Review: ‘Before She Was Found’ by Heather Gudenkauf ⭐⭐⭐.5



One of them knows what happened that night…

For twelve-year-old Cora Landry and her friends Violet and Jordyn, it was supposed to be a normal sleepover – movies and talking about boys. But when they decide to sneak out to go to the abandoned rail yard on the outskirts of town, little do they know that their innocent games will have dangerous consequences.

Later that night, Cora Landry is discovered on the tracks, bloody and clinging to life, her friends nowhere to be found. In an investigation that leaves no stone unturned, everyone is a suspect and no one can be trusted – not even those closest to her. But who would want to hurt a young girl like Cora – and why?

Thank you to HQ, NetGalley and Heather Gudenkauf for the chance to read and review this novel.

“Three twelve-year-old girls walk into a train yard and two come out unscathed.”

Having your child attacked and almost killed is every parents worst nightmare. Or is it? What if your child was suspected of attempting to murder their friend before they had even reached their teens? What kind of horror would this be and how far would you go to protect them even if deep down you believed in their guilt? All these questions, and more, are explored in this twisty, readable thriller.

There are multiple narrators, different timelines and various forms of telling the story such as transcripts of police interviews and text messages alongside the usual storytelling in both past and present tense. This sounds confusing, yet it never was.

“No one was supposed to get hurt, Grandpa. It was all just a stupid game.”

This book starts with an opening chapter that is undeniable chilling, but instantly thought it was going to be a re-telling of the Slenderman stabbing. While some parallels could be drawn, I’m glad to say that I was surprised by the path this story took and was totally wrong in both my initial concern and a number of the things I thought I’d figured out about what happened that night in the train yard, who hurt Cora Landry, and why. While not gripping, there was enough mystery about the attacker’s identity and what exactly happened to keep me interested until the end.

Publication Date: 13th June 2019.


‘Hello, My Name Is May’ by Rosalind Stopps ⭐⭐⭐⭐


They wrote it on the wall above my bed. Hello, it said, my name is May. Please talk to me.

May has been moved into a care home after her stroke. She can’t communicate, all her words are kept inside. If she tries to point, her arms swing in wild directions, if she tries to talk strange noises come out of her mouth.

May is sharp, quick, and funny, but only her daughter Jenny sees this, and Jackie, a new friend who cares enough to look and listen closely.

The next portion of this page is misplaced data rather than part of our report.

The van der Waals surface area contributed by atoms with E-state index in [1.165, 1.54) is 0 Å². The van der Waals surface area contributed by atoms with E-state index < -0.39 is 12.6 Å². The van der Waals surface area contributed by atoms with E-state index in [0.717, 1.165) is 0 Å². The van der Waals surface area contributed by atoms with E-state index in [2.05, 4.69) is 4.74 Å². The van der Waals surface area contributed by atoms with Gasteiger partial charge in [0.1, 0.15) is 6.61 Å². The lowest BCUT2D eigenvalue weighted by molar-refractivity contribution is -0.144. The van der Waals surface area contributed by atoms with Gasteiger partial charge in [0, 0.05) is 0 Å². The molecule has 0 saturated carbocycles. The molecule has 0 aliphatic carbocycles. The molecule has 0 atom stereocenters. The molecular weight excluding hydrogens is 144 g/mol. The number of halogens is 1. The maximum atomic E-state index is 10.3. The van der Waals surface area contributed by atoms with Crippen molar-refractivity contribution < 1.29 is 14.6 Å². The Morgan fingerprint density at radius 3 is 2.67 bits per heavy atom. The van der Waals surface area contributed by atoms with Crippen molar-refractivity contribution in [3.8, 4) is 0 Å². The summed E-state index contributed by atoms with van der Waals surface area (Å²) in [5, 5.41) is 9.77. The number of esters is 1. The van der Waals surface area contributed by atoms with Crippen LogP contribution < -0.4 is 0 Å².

When May discovers that someone familiar, from long ago, is living in the room opposite hers she is haunted by scenes from her earlier life, when she was a prisoner of her husband’s unpredictable rages. Bill, the man in the opposite room seems so much like her husband, though almost a lifetime has passed, and May’s eyesight isn’t what it was.

As Bill charms his way through the nursing home, he focuses his romantic attention on Jackie, while all May can do is watch. She is determined to protect Jackie and keep herself safe, but what can she do in her vulnerable, silent state?

Thank you to HQ, NetGalley and Rosalind Stopps for the chance to read this novel in exchange for an honest review.

This book was not what I expected, but in a good way. Told in dual timelines, present-day May is sharp, witty, scathing and frustrated at the loss of her ability to speak and control her body after a stroke. Back in the late 70s young May is a woman living in fear who feels trapped in her life and too terrified to change it.

This is a book that is enjoyable but also hard to read as it tackles domestic and elder abuse in a raw and honest way. The isolation and hopelessness young May feels at a time when domestic abuse was even more hidden than today, and there was less help available, was distressing and made me thankful women in that position today have more options, even though that fear of leaving, self blame and hope things will improve is the same no matter what era you live in. Alain was a chilling character who was the perfect example of an abuser- controlling, nasty and vicious one moment and then apologetic, kind and loving the next. They put you in a tailspin and are so good at making you think you’re the one at fault or going crazy and the author did a fantastic job of showing this just how it is.

While we have all seen and heard of the appalling way some carers treat those in their charge it made it no less harrowing to read in this book. The lack of empathy and patience for such a vulnerable patient, the way they taunted her and dismissed her was sickening. Poor May would just be trying to point to something or communicate but they bully and belittle her saying she’s cantankerous and stuck up, and have no time to try and understand what she’s trying to convey. When May meets Bill her terror is palpable. You’re as sure as she is that there’s something menacing about him and all his actions seem to have an undercurrent of it. I kept willing her to find her voice again so she could unmask Bill and finally be treated as a real person by the staff.

I devoured this book in less than twenty-four hours. The tension is kept at a high throughout and the author communicates May’s feelings so vividly that you just want to reach into the book and embrace her while telling her she’s safe now. I was not prepared for that jaw-dropping conclusion. It shook me to the core and will stay with me for a long time. A gripping and touching read.

Out now.